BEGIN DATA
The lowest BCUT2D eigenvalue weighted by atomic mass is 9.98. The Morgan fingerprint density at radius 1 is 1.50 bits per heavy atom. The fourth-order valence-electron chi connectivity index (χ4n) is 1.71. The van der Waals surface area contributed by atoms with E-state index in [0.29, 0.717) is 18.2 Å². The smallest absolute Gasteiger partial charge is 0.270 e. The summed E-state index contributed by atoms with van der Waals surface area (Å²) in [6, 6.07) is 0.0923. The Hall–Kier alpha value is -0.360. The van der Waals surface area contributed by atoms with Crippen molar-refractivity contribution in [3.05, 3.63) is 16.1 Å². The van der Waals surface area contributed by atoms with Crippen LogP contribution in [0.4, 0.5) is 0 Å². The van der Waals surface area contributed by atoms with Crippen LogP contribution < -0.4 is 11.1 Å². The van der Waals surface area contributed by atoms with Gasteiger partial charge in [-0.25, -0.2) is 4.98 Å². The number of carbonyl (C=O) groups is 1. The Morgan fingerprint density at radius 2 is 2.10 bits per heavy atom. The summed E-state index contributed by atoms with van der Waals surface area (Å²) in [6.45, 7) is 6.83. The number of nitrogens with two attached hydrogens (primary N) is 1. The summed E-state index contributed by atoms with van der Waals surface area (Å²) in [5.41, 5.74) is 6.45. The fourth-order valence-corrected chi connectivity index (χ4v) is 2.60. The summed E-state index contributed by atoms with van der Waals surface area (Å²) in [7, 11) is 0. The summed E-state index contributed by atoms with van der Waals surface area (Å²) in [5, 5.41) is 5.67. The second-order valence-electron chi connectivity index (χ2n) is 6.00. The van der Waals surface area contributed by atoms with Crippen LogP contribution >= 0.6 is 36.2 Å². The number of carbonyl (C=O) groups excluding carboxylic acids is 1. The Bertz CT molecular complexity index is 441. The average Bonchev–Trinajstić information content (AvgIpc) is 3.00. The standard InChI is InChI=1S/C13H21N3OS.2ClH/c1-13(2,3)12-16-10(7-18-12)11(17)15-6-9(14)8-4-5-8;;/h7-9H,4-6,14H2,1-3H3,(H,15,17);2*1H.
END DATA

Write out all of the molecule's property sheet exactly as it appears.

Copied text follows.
The lowest BCUT2D eigenvalue weighted by atomic mass is 9.98. The Morgan fingerprint density at radius 1 is 1.50 bits per heavy atom. The fourth-order valence-electron chi connectivity index (χ4n) is 1.71. The van der Waals surface area contributed by atoms with E-state index in [0.29, 0.717) is 18.2 Å². The smallest absolute Gasteiger partial charge is 0.270 e. The summed E-state index contributed by atoms with van der Waals surface area (Å²) in [6, 6.07) is 0.0923. The Hall–Kier alpha value is -0.360. The van der Waals surface area contributed by atoms with Crippen molar-refractivity contribution in [3.05, 3.63) is 16.1 Å². The van der Waals surface area contributed by atoms with Crippen LogP contribution in [0.4, 0.5) is 0 Å². The van der Waals surface area contributed by atoms with Crippen LogP contribution < -0.4 is 11.1 Å². The van der Waals surface area contributed by atoms with Gasteiger partial charge in [-0.25, -0.2) is 4.98 Å². The number of carbonyl (C=O) groups is 1. The Morgan fingerprint density at radius 2 is 2.10 bits per heavy atom. The summed E-state index contributed by atoms with van der Waals surface area (Å²) in [6.45, 7) is 6.83. The number of nitrogens with two attached hydrogens (primary N) is 1. The summed E-state index contributed by atoms with van der Waals surface area (Å²) in [5.41, 5.74) is 6.45. The fourth-order valence-corrected chi connectivity index (χ4v) is 2.60. The summed E-state index contributed by atoms with van der Waals surface area (Å²) in [7, 11) is 0. The summed E-state index contributed by atoms with van der Waals surface area (Å²) in [5, 5.41) is 5.67. The second-order valence-electron chi connectivity index (χ2n) is 6.00. The van der Waals surface area contributed by atoms with Crippen LogP contribution >= 0.6 is 36.2 Å². The number of carbonyl (C=O) groups excluding carboxylic acids is 1. The Bertz CT molecular complexity index is 441. The average Bonchev–Trinajstić information content (AvgIpc) is 3.00. The standard InChI is InChI=1S/C13H21N3OS.2ClH/c1-13(2,3)12-16-10(7-18-12)11(17)15-6-9(14)8-4-5-8;;/h7-9H,4-6,14H2,1-3H3,(H,15,17);2*1H.